"Reflections in Exile" at NCAAA
From my review of “Reflections in Exile: Five Contemporary African Artists Respond to Social Injustice” at the Museum of the National Center of Afro-American Artists:
In recent weeks, Chaz Maviyane-Davies has been e-mailing out broadsides again. His “graphic commentaries,” as the Zimbabwe native calls them, are vivid digital posters indicting Zimbabwe’s president, Robert Mugabe, as a craven thug and the international response as feckless.Read the rest here.
Zimbabwe has been riven by violence since opposition leader Morgan Tsvangirai won the first round of a presidential election in March. Tsvangirai dropped out of the June 27 runoff vote because of violent physical attacks on his supporters. On July 1, the African Union called for a government of national unity in Zimbabwe to heal the nation’s political wounds. Maviyane-Davies’s response: flies crawling over a cut in a slab of red meat shaped like Africa, with, across the top, “Another slice of African unity.”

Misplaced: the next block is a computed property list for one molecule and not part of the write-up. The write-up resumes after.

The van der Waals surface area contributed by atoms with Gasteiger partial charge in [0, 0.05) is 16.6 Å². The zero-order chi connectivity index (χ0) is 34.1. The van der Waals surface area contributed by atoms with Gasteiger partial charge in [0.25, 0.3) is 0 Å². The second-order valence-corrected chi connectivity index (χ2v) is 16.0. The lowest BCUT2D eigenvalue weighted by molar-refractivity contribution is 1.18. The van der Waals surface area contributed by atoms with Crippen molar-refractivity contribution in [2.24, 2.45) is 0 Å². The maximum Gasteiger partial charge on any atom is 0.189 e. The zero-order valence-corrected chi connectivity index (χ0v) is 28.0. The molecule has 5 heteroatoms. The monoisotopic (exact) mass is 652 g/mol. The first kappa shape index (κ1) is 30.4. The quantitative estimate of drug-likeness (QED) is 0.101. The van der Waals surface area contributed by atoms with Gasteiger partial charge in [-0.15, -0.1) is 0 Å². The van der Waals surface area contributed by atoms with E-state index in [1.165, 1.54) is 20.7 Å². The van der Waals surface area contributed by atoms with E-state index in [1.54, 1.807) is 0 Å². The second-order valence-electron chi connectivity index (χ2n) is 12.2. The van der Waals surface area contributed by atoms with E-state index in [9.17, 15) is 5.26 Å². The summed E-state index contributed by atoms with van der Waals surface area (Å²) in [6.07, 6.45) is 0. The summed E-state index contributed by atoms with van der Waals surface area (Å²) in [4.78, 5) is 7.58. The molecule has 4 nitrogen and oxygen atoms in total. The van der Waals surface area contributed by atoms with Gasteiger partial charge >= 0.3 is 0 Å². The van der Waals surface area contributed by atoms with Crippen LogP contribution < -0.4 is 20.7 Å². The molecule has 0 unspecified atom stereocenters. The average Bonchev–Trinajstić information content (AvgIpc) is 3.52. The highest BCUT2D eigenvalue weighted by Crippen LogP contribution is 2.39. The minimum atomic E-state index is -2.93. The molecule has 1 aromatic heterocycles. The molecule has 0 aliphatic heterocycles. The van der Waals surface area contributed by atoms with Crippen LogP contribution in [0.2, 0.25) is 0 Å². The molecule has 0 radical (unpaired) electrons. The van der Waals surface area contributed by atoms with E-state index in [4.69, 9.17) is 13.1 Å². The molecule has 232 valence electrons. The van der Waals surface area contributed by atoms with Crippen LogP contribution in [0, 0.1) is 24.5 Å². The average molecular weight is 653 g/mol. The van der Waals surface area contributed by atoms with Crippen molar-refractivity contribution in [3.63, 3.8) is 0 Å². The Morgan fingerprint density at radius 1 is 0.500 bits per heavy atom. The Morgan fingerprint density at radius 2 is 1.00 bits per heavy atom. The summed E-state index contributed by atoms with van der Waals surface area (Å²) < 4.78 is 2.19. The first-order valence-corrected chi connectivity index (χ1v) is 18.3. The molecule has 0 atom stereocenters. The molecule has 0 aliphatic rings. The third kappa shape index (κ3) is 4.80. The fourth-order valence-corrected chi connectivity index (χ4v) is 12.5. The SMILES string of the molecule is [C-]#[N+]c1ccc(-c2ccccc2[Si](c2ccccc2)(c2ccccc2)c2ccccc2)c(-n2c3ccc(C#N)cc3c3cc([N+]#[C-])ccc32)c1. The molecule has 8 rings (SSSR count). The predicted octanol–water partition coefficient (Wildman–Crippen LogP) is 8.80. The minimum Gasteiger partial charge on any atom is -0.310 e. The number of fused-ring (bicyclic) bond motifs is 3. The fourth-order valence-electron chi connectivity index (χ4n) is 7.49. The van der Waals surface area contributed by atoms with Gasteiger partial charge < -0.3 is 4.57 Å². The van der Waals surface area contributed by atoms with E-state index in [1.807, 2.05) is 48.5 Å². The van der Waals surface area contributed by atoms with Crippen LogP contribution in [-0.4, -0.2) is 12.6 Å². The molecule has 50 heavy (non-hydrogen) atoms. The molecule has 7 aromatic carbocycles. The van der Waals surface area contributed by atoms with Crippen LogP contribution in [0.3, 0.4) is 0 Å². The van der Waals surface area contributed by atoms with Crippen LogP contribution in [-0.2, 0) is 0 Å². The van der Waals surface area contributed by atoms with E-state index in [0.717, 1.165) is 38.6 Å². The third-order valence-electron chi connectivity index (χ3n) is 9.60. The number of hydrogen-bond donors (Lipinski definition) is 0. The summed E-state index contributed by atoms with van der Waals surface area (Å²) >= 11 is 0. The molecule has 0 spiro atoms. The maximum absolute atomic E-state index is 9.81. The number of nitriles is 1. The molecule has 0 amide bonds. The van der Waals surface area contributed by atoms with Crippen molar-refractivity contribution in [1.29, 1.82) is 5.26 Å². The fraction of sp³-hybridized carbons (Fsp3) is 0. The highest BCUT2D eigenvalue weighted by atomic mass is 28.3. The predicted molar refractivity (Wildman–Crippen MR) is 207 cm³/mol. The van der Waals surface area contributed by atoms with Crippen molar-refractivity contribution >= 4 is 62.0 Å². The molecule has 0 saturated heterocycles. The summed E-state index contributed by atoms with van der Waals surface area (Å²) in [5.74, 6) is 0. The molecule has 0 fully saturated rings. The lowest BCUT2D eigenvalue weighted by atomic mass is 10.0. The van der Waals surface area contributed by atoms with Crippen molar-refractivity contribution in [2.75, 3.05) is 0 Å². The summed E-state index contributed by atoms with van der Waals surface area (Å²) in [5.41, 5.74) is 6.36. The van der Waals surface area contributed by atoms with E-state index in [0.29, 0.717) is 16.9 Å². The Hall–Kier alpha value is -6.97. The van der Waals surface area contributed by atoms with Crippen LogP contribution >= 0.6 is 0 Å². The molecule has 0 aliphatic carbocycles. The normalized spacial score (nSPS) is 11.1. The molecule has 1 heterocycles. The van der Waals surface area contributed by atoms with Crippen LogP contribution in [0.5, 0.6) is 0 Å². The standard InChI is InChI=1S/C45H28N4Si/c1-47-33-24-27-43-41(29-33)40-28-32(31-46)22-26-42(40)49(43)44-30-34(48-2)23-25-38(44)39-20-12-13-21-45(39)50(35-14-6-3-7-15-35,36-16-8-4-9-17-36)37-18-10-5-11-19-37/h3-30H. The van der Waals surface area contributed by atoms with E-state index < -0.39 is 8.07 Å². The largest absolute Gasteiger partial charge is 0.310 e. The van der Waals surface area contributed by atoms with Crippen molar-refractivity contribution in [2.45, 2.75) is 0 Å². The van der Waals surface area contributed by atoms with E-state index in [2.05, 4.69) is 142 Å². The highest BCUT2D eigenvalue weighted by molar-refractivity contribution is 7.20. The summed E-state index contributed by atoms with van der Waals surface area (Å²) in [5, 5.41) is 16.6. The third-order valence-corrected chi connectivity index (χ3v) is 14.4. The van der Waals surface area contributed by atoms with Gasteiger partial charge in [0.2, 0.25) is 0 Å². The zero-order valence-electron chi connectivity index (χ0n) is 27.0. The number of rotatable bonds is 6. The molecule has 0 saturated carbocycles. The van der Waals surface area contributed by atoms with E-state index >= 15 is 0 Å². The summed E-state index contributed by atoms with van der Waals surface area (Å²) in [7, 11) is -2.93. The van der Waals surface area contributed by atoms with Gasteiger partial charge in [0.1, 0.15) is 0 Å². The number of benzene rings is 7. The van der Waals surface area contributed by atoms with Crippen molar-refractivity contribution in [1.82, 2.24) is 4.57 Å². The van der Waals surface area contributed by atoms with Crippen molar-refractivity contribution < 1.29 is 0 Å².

Eight earlier posters are the highlight of “Reflections in Exile: Five Contemporary African Artists Respond to Social Injustice” at the Museum of the National Center of Afro-American Artists in Roxbury. The show collects work by five immigrants, four of them now living in Greater Boston, the fifth a former MassArt student.
Maviyane-Davies left his homeland in 2001. “It was because I was doing those commentaries that I had to leave for my own safety,” he tells me.
“Reflections in Exile: Five Contemporary African Artists Respond to Social Injustice,” The Museum of the National Center of Afro-American Artists, Boston, June 1 to July 27, 2008.
Pictured from top to bottom: Chaz Maviyane-Davies of Boston, “Flag,” 2000; “Rights-Article 15,” 1996; “Beware of Some Masks,” 2000; “Medals of Dishonor,” 2000; “Remember,” 2000.
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